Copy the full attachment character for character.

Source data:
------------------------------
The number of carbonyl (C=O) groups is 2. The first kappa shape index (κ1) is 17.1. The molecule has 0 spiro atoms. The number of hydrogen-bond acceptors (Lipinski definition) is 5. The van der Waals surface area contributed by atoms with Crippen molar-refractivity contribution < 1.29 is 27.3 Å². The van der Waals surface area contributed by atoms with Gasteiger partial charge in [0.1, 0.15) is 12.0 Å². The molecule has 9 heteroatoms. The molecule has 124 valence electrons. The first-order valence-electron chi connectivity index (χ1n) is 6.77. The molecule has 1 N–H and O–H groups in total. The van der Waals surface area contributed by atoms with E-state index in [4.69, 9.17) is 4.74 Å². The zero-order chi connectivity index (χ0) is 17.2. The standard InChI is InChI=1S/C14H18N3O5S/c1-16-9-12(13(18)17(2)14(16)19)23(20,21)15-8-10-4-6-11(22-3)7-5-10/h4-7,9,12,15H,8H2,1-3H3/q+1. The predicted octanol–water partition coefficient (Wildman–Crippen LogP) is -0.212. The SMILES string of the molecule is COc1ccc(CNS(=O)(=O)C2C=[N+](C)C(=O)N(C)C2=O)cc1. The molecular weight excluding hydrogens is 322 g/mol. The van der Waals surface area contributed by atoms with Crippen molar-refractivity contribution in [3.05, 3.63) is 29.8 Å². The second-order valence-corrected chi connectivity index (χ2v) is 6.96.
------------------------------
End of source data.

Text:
The number of carbonyl (C=O) groups is 2. The first kappa shape index (κ1) is 17.1. The molecule has 0 spiro atoms. The number of hydrogen-bond acceptors (Lipinski definition) is 5. The van der Waals surface area contributed by atoms with Crippen molar-refractivity contribution < 1.29 is 27.3 Å². The van der Waals surface area contributed by atoms with Gasteiger partial charge in [0.1, 0.15) is 12.0 Å². The molecule has 9 heteroatoms. The molecule has 124 valence electrons. The first-order valence-electron chi connectivity index (χ1n) is 6.77. The molecule has 1 N–H and O–H groups in total. The van der Waals surface area contributed by atoms with E-state index in [4.69, 9.17) is 4.74 Å². The zero-order chi connectivity index (χ0) is 17.2. The standard InChI is InChI=1S/C14H18N3O5S/c1-16-9-12(13(18)17(2)14(16)19)23(20,21)15-8-10-4-6-11(22-3)7-5-10/h4-7,9,12,15H,8H2,1-3H3/q+1. The predicted octanol–water partition coefficient (Wildman–Crippen LogP) is -0.212. The SMILES string of the molecule is COc1ccc(CNS(=O)(=O)C2C=[N+](C)C(=O)N(C)C2=O)cc1. The molecular weight excluding hydrogens is 322 g/mol. The van der Waals surface area contributed by atoms with Crippen molar-refractivity contribution in [3.05, 3.63) is 29.8 Å². The second-order valence-corrected chi connectivity index (χ2v) is 6.96.